Christian Cannabich



Christian Cannabich and Mannheim

In the middle of the eighteenth century, the musical establishment at Mannheim was one of the most famous in Europe. The town had been the capital of the Palatinate since the ruler Carl Philipp moved his court from Heidelberg in 1720. It was his nephew Carl Theodor, succeeding him as Elector Palatine on New Year’s Eve, 1742, who built up the orchestra, having the good fortune to inherit also the composer Johann Stamitz. Stamitz led the orchestra from 1745 until his death twelve years later and trained it to an exceptionally high standard: the historian Charles Burney wrote that ‘the band... was regarded as the most complete and best disciplined in Europe’.

Stamitz and his fellow composers at the court, including the Kapellmeister Ignaz Holzbauer and the cellist Anton Filtz, cultivated what much later became known as the ‘Mannheim style’: effects such as crescendos over a pedal point (the ‘Mannheim steamroller’) and vigorous rising phrases (the ‘Mannheim rocket’) that were derived from the overtures of Italian composers such as Niccolò Jommelli, whose operas were performed at Mannheim and whom the Elector much admired.

The reputation of the orchestra continued after Stamitz’s death under the tutelage of his pupil, Christian Cannabich. When Burney visited Mannheim in 1772 his judgment was that ‘there are more solo players, and good composers in this, than perhaps in any other orchestra in Europe; it is an army of generals, equally fi t to plan a battle, as to fi ght it’. The only imperfection was that the woodwind played out of tune, as they did everywhere else; a surprising comment on a band that included Friedrich Ramm, the virtuoso for whom Mozart later wrote his oboe quartet.

Burney referred to Cannabich, along with Holzbauer and the violinist Carl Toeschi, as ‘three masters [who] are authors of several excellent symphonies, some of which have been printed in England’. Cannabich was born in 1731 in Mannheim, where his father was a flautist in the court orchestra. The boy’s musical talent was recognised early on by the Elector, who sent him to study with Jommelli in Rome, where he remained from 1750 to 1753.

By the time he was promoted to director of instrumental music at Mannheim in 1774, Cannabich, like many of his colleagues, had made several visits to Paris, where he had built up a reputation as performer and composer. When Carl Theodor became the Elector of Bavaria in 1778, most of his musicians, including Cannabich, moved with the court to Munich. There the orchestra continued to attract admiration. The composer and poet C.F.D. Schubart wrote that, under Cannabich, ‘its forte is a thunderclap, its crescendo a cataract, its diminuendo a crystal stream bubbling away into the distance, its piano a breath of spring’. By the 1790s, though, the glory days were over. Cannabich’s son Carl, also a composer and violinist, spent most of his life at the Munich court; for a short time he was a conductor in Frankfurt and it was there, while on a visit, that Christian Cannabich died in 1798.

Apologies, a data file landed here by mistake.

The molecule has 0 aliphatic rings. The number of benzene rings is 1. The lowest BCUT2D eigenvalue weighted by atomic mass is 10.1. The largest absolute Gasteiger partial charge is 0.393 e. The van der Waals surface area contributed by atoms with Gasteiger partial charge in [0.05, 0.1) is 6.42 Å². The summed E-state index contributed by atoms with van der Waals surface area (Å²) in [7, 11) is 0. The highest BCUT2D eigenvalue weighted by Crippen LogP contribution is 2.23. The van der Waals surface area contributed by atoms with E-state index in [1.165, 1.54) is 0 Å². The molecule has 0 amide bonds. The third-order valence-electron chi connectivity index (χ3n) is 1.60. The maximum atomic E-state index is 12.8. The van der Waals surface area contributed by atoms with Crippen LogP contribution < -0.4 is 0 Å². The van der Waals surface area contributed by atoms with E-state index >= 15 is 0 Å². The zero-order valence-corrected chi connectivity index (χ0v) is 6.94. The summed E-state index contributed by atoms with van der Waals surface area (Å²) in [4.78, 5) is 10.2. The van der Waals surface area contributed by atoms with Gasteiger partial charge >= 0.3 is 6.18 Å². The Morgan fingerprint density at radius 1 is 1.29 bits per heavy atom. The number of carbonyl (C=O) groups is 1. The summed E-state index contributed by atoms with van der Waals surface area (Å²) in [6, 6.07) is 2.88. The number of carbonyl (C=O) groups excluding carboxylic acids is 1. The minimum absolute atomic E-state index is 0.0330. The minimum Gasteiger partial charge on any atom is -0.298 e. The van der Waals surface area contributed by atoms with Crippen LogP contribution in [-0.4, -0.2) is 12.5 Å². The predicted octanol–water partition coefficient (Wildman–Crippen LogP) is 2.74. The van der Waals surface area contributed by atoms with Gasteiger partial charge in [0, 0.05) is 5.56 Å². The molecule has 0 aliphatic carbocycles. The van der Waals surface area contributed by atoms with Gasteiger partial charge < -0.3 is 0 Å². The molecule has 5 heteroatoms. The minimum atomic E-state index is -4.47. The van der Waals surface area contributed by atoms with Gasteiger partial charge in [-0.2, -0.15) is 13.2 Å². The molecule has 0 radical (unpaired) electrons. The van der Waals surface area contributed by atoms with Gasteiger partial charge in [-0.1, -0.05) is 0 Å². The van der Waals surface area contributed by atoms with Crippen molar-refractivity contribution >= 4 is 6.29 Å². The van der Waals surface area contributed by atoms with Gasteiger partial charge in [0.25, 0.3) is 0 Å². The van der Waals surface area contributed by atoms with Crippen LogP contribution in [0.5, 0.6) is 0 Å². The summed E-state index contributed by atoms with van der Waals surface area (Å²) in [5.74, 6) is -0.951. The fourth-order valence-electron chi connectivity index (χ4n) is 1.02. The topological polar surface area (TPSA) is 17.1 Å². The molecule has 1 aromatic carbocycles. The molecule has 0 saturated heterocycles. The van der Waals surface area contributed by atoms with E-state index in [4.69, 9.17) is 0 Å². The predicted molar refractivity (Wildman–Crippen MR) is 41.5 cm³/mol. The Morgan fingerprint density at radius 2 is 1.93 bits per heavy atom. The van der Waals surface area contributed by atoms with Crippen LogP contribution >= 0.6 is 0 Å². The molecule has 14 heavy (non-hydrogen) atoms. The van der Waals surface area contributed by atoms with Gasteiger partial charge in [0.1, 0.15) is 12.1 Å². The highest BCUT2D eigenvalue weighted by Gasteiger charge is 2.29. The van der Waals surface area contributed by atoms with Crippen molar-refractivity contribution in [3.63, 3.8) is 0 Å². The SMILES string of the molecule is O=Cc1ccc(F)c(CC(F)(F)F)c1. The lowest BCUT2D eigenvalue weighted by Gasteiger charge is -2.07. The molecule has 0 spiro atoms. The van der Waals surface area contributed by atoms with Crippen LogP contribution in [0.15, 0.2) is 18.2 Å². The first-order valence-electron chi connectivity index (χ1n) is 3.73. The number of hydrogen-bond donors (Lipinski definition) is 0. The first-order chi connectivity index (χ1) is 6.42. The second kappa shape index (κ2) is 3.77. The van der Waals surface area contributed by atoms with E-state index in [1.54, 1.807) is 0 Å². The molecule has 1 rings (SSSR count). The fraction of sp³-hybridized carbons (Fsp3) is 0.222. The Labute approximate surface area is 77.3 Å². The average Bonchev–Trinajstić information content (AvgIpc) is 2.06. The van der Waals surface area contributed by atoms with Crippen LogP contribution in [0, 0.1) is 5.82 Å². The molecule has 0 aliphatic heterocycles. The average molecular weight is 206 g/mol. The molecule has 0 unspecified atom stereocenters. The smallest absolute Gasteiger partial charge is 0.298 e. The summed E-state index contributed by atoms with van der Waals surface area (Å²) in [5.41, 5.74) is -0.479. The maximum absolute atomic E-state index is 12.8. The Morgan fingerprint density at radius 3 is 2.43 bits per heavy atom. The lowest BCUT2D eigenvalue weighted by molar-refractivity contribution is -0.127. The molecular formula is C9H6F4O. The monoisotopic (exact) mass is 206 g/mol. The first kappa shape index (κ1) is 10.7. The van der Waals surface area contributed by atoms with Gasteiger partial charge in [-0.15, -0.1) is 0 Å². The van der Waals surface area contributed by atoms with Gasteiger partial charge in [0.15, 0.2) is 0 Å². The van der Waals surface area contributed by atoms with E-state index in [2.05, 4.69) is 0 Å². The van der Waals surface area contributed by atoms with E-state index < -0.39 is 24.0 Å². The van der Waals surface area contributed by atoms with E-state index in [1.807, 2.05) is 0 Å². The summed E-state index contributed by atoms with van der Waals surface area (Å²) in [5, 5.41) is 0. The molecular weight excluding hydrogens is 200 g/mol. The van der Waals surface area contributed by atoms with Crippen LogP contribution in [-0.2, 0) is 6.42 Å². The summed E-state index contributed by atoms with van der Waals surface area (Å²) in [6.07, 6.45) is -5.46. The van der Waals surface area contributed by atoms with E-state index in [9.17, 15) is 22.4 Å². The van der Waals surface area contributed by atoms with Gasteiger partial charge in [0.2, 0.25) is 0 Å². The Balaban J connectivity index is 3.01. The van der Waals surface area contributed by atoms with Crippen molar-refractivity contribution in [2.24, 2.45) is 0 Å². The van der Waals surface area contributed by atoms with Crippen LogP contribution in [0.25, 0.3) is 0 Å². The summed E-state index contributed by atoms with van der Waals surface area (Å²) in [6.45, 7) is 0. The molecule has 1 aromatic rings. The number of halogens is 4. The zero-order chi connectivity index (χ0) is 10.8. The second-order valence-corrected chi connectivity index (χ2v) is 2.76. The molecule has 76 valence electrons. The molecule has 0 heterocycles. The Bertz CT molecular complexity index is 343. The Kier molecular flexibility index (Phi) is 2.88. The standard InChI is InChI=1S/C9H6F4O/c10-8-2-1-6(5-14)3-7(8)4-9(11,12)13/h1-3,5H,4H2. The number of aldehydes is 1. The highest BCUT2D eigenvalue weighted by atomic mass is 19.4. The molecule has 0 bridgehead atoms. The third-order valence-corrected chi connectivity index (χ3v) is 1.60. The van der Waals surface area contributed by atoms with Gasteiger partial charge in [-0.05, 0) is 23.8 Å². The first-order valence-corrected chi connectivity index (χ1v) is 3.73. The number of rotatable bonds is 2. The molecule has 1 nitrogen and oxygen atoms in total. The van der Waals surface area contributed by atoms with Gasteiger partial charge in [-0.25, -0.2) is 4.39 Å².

Cannabich is mentioned several times in the letters of Mozart and his father. Wolfgang, accompanied by his mother, arrived in Mannheim in October 1777. He hoped to fi nd a job there, ignoring Leopold’s warning that the place was expensive and the ruler an ungenerous employer. (Burney, on the other hand, mentions the ‘handsome’ pension arrangements.)

Wolfgang was unsuccessful and in March 1778 he and his mother moved on to Paris. He had got on very well with Cannabich and his wife, but found them insufficiently grateful for the time he had devoted to giving piano lessons to their daughter Rosa. Leopold was not surprised that Cannabich had failed to secure an appointment for his son and described him as ‘a wretched scribbler of symphonies’.1 However, Wolfgang thought that he had greatly improved as a composer and, in the letter to Leopold that broke the news of his mother’s death, he wrote that Cannabich was the best conductor he had ever seen.2